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Re: Chartering work

From: Doug Schepers <schepers@w3.org>
Date: Tue, 1 Sep 2015 11:27:24 -0400
To: Mark Nottingham <mnot@mnot.net>, Revising W3C Process Community Group <public-w3process@w3.org>
Message-ID: <55E5C3DC.2060306@w3.org>
Hi, Mark–

On 9/1/15 4:18 AM, Mark Nottingham wrote:
> FYI, below are my charter review comments on the Web Payments WG,
> which I think echo some of what Harry was saying recently.
>
> —8<— This area of work is very important to the Web, and we support
> its chartering in general.
>
> I've talked through the issues I had with the charter with Ian and
> Dom,

I thought you and Dom both made some good points there, and I wish the 
conversation had been public; I didn't see anything in it that should 
have been Member-confidential, much less Team-confidential.


> and made proposals (e.g.,
> <https://github.com/mnot/webpayments-ig>) to make it less verbose and
> more concrete (although there are still parts, especially in
> Deliverables, that aren't clear). Hopefully, those changes will make
> it into the final charter (AIUI the Process doesn't give much
> visibility into that until after approval).

I think it would be a good practice (perhaps required) to have a live 
revised view of a charter as part of the AC review, and linked to from 
the AC poll; this way, as the charter is changed based on feedback, 
later AC reviewers can see the changes and work that into their own 
review (either in support or opposition).

(Actually, annotations would be great for this, and we have the technology.)


> At a high level, I'm still uncomfortable with this charter, because
> it isn't based upon a concrete, technical proposal. It also lacks
> solid information on how it will be implemented; e.g., will it
> require browser support, or will it be possible to polyfill?

Even if something can be p(r)olyfilled, it's usually better to aim at 
browser support, especially when privacy and security are on the line.


> IME successful standards are based upon real implementation and
> deployment experience with a specific proposal, not confected from
> whole cloth.

On the whole, I agree with this, though there are exceptions both ways; 
waiting for existing implementations to start on sometimes means you'll 
never get started (unless you can use a polyfill as a basis… that's a 
lower bar).


> Good (even heroic) chairing might give it better odds,
> but this proposal doesn't name any chair(s), yet.

The charter does list one of the co-chairs, Nick Telford-Reed 
(Worldpay), chosen from the Web Payments IG for his active participation 
and leadership there; the other co-chair(s) are still TBD, but Ian is 
doing a serious effort to land one of the candidates that has shown good 
leadership and who also represents a key player. It's sometimes hard to 
get commitment from excellent people.

Your point is well-made, though: the chairs make the WG, and whenever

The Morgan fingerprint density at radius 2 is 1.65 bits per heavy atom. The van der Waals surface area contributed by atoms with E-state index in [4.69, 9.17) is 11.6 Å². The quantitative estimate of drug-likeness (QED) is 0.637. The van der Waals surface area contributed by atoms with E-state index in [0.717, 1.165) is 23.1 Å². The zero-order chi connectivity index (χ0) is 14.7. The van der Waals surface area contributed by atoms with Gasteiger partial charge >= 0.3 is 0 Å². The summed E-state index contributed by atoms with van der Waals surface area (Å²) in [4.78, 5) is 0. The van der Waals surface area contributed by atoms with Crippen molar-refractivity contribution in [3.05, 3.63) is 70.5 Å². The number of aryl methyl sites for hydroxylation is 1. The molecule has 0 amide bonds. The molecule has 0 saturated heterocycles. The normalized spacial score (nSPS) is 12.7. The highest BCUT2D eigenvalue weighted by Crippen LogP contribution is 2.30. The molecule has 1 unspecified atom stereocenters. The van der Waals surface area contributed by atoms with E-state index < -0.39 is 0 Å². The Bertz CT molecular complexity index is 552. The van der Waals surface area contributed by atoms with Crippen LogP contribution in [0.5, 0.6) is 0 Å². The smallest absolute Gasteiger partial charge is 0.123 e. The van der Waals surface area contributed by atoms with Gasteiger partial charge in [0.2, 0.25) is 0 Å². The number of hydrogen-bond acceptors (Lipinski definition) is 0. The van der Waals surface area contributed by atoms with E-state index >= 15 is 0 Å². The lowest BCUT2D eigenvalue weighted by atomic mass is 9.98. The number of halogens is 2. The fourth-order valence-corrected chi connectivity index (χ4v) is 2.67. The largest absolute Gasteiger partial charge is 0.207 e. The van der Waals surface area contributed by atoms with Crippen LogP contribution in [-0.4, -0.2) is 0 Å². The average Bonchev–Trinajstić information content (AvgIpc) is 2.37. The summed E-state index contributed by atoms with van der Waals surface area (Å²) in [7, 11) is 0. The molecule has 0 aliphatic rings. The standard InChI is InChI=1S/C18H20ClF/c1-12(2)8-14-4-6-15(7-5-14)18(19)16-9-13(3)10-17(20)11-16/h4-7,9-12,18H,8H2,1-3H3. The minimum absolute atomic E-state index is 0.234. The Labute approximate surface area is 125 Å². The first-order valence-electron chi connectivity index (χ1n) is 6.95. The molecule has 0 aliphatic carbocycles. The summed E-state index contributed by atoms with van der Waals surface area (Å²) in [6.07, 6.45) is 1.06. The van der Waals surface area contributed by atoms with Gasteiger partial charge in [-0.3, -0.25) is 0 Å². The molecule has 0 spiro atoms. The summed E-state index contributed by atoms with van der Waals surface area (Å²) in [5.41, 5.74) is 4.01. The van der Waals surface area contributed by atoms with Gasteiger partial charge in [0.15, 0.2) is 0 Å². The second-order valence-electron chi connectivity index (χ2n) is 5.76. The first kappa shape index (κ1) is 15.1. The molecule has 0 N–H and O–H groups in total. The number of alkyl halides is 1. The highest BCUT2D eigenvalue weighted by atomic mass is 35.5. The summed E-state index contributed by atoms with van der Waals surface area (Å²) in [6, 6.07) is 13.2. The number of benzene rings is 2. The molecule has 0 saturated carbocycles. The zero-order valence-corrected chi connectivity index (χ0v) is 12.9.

possible, they should be decided before the charter goes to the AC for 
review. It would be interesting to talk about the list of qualities that 
a chair selection should have.

For example, Experience chairing in W3C is ideal, but a rare commodity. 
Technical strength in the area, but fairness and flexibility. Typically, 
calmness and people skills are needed, as is commitment to consensus. 
Having a co-chair also be one of the WG's editors is sometimes a red 
flag. Availability and organizational commitment are key.


> As such, I'd rather the charter nominate specific technical proposals
> -- something that the IG can work on and bring back to the AC.
>
> Failing that, I'd expect a more limited charter, where the work was
> chopped up into manageable bits, so that we can re-charter as the
> work progresses, contingent upon success in each milestone.

I think that the goals of the Web Payments WG are modest, even if they 
could be better defined.

I do agree with your general point, however.


> I'm going to leave this as a FO for now, because I think this is a
> fundamental issue in how we charter work, and I'd like to see a
> formal response (even if it's overruled, which is fine). —>8---
>
> Would love to chat through it if people are interested.

I think some (not all) of the criticisms here, and on many recent 
charters, are more aimed at the general chartering process, and not 
specifically at the immediate charter being reviewed.

I agree it's time we looked seriously at how we charter WGs, and how it 
can be streamlined and predispose a new WG toward success.

I've been collecting a list of suggestions for general good chartering 
practice, many of them from recent charter reviews, and also from 
threads on the AC forum [1] (member-only link, unfortunately, sorry). 
I'm about to go on vacation for a couple weeks, but I'll be interested 
to collect still more suggestions from this list, and work with anyone 
interested to come up with a concrete proposal for revising the charter 
process.

Mike[tm] Smith created a new w3c/charter-drafts github repo [2], in his 
words "as a space for draft charters to be developed for W3C Working 
Groups or Community Groups, and to be discussed and refined. The intent 
is that anyone can create a draft charter there for public discussion 
(and so no charters that get added to it necessarily have any official 
standing at all—it’s instead a place to get the public discussion started)."

That might be a good place to talk about this, and to act.


[1] https://lists.w3.org/Archives/Member/w3c-ac-forum/2015JulSep/0095.html
[2] https://github.com/w3c/charter-drafts

Regards–
–Doug
Received on Tuesday, 1 September 2015 15:27:29 UTC

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